I use a mix of chili powders in most of the spicy foods I make. I take the California (Anaheim) which is mild and I mix it with a hotter variety like Arbol to get the right amount of heat for my personal taste. When I was younger I liked my food a lot hotter but my taste for the actual chili flavor has not changed. Since I know that the pain I feel from the chili is just a sensation (its not actually causing damage) I will sometimes push the burn to the limits if the flavor is there.
I think a little burn is pleasant but I know people who claim that they have never met a chili hot enough for them… Ever heard of runners’ high? Chili peppers can produce an endorphin rush sort of like vigorous exercise such as running or even jogging. Is this why some people claim there is not a chili hot enough for them? Well the chili doesn’t have to burn to give an endorphin rush so everyone can be a junky if they want to which isn’t a bad thing considering chili peppers are very good for you, they are low in calories but high in vitamins A, C and E as well as folic acid and potassium.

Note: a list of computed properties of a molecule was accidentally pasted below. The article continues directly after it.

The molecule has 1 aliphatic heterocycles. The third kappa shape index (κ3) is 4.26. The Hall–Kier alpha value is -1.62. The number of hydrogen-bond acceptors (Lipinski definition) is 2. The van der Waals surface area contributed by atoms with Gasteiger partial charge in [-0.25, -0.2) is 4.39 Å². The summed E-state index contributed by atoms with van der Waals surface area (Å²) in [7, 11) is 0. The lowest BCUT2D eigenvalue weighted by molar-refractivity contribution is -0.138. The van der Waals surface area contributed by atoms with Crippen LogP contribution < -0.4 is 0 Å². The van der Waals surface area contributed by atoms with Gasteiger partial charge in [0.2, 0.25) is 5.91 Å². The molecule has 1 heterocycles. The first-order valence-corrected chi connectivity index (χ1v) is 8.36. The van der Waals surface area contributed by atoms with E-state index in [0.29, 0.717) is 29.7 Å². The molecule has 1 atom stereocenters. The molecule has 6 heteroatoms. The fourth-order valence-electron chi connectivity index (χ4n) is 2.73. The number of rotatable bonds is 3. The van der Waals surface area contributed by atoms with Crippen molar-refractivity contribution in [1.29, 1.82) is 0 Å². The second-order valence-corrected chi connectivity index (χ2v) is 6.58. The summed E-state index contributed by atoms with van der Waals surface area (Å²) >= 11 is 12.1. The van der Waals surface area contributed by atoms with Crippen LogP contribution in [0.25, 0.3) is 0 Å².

For thous who are a member of the “that’s to spicy for me” club but want to be in the “I’ve never met a chili to hot for me” club as well as those who just want to eat good tasting food but unfortunately can not tolerate any burn at all, Cheech had the right idea! The chemical capsaicin in peppers is what causes the burning sensation and since it breaks down in fat ice cream is the best thing you can do to for your chili burn, plus the cooling sensation helps with the pain.
Mafia Squirrels terrorizing your bird feeder? Birds are not effected by capsaicin which is more pungent in the seeds of the pepper so mixing some chili pepper seeds into your bird feeder might just keep those mafia squirrels from taking over, and don’t worry it doesn’t hurt the squirrels or the birds. If you don’t want to play bird food chemist there are plenty of companies who sell squirrel proof peppered bird seed, just ask Google.
Wilbur Scoville created the Scoville scale which measures the piquancy (heat) of a chili pepper.